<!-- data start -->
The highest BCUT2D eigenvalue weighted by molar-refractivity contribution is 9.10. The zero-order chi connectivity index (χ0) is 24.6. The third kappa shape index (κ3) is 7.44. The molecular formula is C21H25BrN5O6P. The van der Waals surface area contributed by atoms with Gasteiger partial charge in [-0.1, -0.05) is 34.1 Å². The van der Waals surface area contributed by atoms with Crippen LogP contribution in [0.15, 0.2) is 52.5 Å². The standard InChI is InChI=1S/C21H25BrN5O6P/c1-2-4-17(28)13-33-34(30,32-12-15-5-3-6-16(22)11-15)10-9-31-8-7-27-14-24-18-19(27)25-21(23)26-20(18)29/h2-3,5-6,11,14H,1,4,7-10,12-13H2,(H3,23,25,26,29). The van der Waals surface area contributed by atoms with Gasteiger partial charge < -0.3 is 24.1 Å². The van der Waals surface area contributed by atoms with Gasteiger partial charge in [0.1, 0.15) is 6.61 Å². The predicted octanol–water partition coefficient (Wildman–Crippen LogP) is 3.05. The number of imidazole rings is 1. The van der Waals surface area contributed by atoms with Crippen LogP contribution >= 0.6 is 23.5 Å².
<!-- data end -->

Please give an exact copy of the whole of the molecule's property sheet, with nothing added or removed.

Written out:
The highest BCUT2D eigenvalue weighted by molar-refractivity contribution is 9.10. The zero-order chi connectivity index (χ0) is 24.6. The third kappa shape index (κ3) is 7.44. The molecular formula is C21H25BrN5O6P. The van der Waals surface area contributed by atoms with Gasteiger partial charge in [-0.1, -0.05) is 34.1 Å². The van der Waals surface area contributed by atoms with Crippen LogP contribution in [0.15, 0.2) is 52.5 Å². The standard InChI is InChI=1S/C21H25BrN5O6P/c1-2-4-17(28)13-33-34(30,32-12-15-5-3-6-16(22)11-15)10-9-31-8-7-27-14-24-18-19(27)25-21(23)26-20(18)29/h2-3,5-6,11,14H,1,4,7-10,12-13H2,(H3,23,25,26,29). The van der Waals surface area contributed by atoms with Gasteiger partial charge < -0.3 is 24.1 Å². The van der Waals surface area contributed by atoms with Gasteiger partial charge in [0.1, 0.15) is 6.61 Å². The predicted octanol–water partition coefficient (Wildman–Crippen LogP) is 3.05. The number of imidazole rings is 1. The van der Waals surface area contributed by atoms with Crippen LogP contribution >= 0.6 is 23.5 Å².